“Dreams?” the older man repeated.
“You looked so much alike,” his mother said, returning to the room with two photo albums. “I can only tell you apart when it’s written on the picture which one is which.” She sat beside him and opened one album to a page of snapshots of smiling toddlers, the twins always together, always laughing or smiling.
The actual physical evidence brought back a flood of memories. Eliot picked up the album to study the pictures closer. “My brother,” he said around the lump of shame in his throat. “Edward was my brother.”
“Eliot, you said you knew the truth about Edward from your dreams and memories.” His father’s voice was cautious. “What truth is that? What, exactly, did you remember?”
Eliot looked up, surprised at the question. “That he existed. That I couldn’t accept his death in the car wreck and kept talking to him for years afterward as if he were still alive.”
Beside him, he heard his mother gasp, and even in the soft interior lighting, he could see his father’s face pale. Something was wrong. He looked from one to the other questioningly.
“Edward didn’t die in the car wreck,” his dad said quietly. “We would have been able to tell you that. He was badly injured and had to be institutionalized.”
“Edward didn’t die?” Eliot shot up from the sofa in a wild, unexpected surge of joy. “My brother’s alive?”
His mother’s hand touched his arm gently, tugging him back down. “Barely. He’s severely brain damaged, completely catatonic. They said he’d always require total, around the clock care. We wanted to adopt him, too, but the doctors said it was hopeless.”
Brain damaged. Catatonic. The words flew round and round in his head like vultures circling. It was several seconds before he let them land, allowed himself to fully comprehend their meaning. “Where is he?” he finally asked. “Can I see him?”
Again his parents exchanged glances. They looked, he thought, guilty.
“Since he didn’t have any relatives, the state put him in a hospital in Ft. Worth where they had the facilities to take care of him,” his father said. “We called a couple of times to check on him, but there was never any change. The doctors told us there never would be, that he probably wouldn’t live very long.”
“So he died in that hospital?”
His father refused to meet Eliot’s eyes. “Probably. I’m afraid we haven’t checked on him in a lot of years. I guess we began to believe our own story, that he never existed.”
“But he did, and right now my brother may still be alive in a hospital only thirty minutes away from where I live.” If he hurried down there Sunday morning, he might get to see him before he went to prison for committing a murder in that brother’s name.
If Edward was still alive.
He closed the photo album, unable to bear to look at any more pictures of the happy twins. Even if by some chance Edward was still alive, he was in a comatose state in an institution, all alone. And the brother he’d loved was defiling his memory.
He stood abruptly. He had to get away, be totally alone and absorb this new information, sort through it and figure out how to deal with it. Yesterday he hadn’t known he had a brother. In twenty-four hours he’d run the gamut—discovered Edward had existed, assumed he was dead, found out he might be alive—half alive, anyway—and in an institution.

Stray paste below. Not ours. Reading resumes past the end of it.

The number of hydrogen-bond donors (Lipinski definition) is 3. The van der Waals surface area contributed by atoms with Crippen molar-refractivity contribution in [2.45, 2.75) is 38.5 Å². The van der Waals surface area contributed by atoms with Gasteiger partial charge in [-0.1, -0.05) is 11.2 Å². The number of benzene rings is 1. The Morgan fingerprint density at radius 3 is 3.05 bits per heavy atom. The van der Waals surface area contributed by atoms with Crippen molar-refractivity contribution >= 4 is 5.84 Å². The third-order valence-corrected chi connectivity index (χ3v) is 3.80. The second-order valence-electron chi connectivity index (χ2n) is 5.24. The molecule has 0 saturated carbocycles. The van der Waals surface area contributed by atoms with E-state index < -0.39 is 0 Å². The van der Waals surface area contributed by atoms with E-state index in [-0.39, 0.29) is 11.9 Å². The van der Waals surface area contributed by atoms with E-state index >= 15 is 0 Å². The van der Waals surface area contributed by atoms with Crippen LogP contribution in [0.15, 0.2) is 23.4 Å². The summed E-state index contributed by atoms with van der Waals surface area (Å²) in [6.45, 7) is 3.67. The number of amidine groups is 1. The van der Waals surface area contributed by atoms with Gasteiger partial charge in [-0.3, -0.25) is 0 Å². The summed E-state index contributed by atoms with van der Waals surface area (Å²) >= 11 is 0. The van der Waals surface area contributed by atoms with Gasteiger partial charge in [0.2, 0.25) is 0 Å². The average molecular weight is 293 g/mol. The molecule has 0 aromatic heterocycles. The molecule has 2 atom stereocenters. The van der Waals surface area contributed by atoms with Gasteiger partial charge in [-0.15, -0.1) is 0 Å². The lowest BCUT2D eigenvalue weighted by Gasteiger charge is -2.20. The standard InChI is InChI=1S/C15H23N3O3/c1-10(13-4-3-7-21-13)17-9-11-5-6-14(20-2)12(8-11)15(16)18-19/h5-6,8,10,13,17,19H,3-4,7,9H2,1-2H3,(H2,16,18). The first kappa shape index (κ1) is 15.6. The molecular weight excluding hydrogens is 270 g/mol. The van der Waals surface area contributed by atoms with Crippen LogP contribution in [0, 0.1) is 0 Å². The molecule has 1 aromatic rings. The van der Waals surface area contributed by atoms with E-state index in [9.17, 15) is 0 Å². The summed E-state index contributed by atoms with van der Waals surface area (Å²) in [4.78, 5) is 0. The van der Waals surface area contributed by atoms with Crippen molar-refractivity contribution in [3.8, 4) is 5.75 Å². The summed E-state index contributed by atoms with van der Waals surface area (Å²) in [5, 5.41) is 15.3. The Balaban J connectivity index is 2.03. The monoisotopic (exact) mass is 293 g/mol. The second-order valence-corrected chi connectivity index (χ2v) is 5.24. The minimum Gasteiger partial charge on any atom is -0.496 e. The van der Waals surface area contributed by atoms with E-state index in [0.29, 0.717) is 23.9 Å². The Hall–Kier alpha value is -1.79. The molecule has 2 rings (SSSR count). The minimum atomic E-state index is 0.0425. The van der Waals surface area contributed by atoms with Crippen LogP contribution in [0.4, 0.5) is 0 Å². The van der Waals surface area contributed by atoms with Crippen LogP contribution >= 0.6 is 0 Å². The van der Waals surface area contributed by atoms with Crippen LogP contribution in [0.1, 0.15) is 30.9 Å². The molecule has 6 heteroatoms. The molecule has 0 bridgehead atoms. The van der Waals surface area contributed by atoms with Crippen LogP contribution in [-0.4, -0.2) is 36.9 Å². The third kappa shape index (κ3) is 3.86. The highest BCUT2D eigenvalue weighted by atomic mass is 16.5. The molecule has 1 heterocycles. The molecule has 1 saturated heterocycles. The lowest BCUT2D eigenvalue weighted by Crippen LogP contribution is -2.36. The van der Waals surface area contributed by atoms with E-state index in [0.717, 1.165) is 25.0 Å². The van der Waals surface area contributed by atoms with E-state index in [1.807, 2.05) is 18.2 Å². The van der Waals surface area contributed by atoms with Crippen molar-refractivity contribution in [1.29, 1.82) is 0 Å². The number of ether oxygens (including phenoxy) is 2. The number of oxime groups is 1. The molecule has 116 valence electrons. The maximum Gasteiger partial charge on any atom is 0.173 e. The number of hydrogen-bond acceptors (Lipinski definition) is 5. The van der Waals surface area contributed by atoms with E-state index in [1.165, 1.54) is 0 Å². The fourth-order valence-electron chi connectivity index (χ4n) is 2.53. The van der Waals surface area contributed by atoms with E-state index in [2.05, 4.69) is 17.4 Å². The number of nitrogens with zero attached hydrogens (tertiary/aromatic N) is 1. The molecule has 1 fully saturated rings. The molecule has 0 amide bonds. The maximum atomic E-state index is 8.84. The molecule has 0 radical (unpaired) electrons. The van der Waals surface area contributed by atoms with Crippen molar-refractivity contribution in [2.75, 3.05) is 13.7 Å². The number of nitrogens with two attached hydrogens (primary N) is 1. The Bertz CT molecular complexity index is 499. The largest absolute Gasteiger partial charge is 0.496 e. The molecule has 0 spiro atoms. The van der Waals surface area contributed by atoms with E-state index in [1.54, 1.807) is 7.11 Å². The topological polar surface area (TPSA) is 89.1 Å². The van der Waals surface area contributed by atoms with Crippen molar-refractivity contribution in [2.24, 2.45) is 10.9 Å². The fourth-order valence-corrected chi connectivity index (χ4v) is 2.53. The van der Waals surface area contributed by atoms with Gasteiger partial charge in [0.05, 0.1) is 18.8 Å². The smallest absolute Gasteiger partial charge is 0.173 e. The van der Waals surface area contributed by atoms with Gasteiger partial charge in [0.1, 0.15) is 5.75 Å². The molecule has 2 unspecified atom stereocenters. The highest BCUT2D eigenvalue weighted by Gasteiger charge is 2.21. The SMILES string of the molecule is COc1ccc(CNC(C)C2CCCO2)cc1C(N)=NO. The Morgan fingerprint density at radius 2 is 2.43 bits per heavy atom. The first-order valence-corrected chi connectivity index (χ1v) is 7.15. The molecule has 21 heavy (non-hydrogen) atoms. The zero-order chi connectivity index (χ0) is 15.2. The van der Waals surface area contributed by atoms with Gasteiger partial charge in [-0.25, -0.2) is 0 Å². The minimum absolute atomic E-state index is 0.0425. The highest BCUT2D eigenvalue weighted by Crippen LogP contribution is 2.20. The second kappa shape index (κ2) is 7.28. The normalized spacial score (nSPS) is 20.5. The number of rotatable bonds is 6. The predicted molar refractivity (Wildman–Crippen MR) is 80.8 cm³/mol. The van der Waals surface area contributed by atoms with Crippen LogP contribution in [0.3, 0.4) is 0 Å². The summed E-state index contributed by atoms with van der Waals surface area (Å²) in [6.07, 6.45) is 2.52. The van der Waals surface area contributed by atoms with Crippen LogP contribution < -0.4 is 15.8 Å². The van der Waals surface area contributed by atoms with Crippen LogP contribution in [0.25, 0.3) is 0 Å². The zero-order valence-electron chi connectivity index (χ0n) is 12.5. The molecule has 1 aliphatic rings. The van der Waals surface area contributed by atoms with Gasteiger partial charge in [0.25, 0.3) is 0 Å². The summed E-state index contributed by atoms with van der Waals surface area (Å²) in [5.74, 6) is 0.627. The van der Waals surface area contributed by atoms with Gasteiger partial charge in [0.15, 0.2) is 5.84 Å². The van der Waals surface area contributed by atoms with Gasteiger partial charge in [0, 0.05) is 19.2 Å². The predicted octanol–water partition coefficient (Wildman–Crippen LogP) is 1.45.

“Mom, Dad, I’m sorry, but I’ve got to leave.”
His mother rose beside him. “But, sweetheart, I thought you were going to spend the weekend.”
“I was, but I can’t.”
“You’re not going to leave at this hour, are you?” his father protested. “It’s already dark.”
“I have to, Dad. I want to get home tonight then go over to Ft. Worth in the morning.” Suddenly he couldn’t wait to be on the highway with nothing but his headlights before him and the darkness behind him. Edward, prison, his split personality, his impossible attraction to Leanne—all those things were waiting at the end of the drive, but in between maybe he could find a brief respite of emptiness.
“I’ll make you a cup of coffee to take with you,” his mother said. “Will you be coming back to visit soon?”
“I don’t know. I hope so.”
Probably not. They’d have to visit him in prison.
Leanne picked out a book she’d been wanting to read and curled into a corner of the sofa with Greta snuggled up against her. The day had been gray with intermittent rain, and the evening was chilly and damp. She’d considered lighting a fire in the fireplace, but the cozy gesture seemed inappropriate. She didn’t feel cozy. She felt alone in spite of her furry companion.
She stroked Greta’s sleek black head. “You liked him, too, didn’t you? I guess we both have bad taste. No, not bad. Just unlucky.”
Greta snuggled closer as though she understood and wanted to offer comfort.
The phone rang, and Leanne reached unenthusiastically to pick it up. On Saturday night the only person likely to call would be a distressed patient.
“Leanne, it’s Eliot.”
“Eliot!” Her spirits lifted immeasurably at the sound of his voice. She knew she shouldn’t be so excited, but she was. “I didn’t expect to hear from you. Are you in Tyler?”
“No. I’m ten minutes from home. I came back early.”
“Is everything all right?” His voice had lost its tortured quality. Something had happened to effect a major change in his attitude. “Did you ask your parents about Edward?”
“Yes, I did. I found out something very interesting, and I’d really like to talk to you about it. I know it’s late, but could you meet me at my place?”
“Meet you? At your condo?” After his fierce determination only yesterday never to see her again? Was she talking to Eliot or Edward? Her heartbeat quickened, her gaze involuntarily and futilely darting from window to window, trying to determine if the locks were all in place.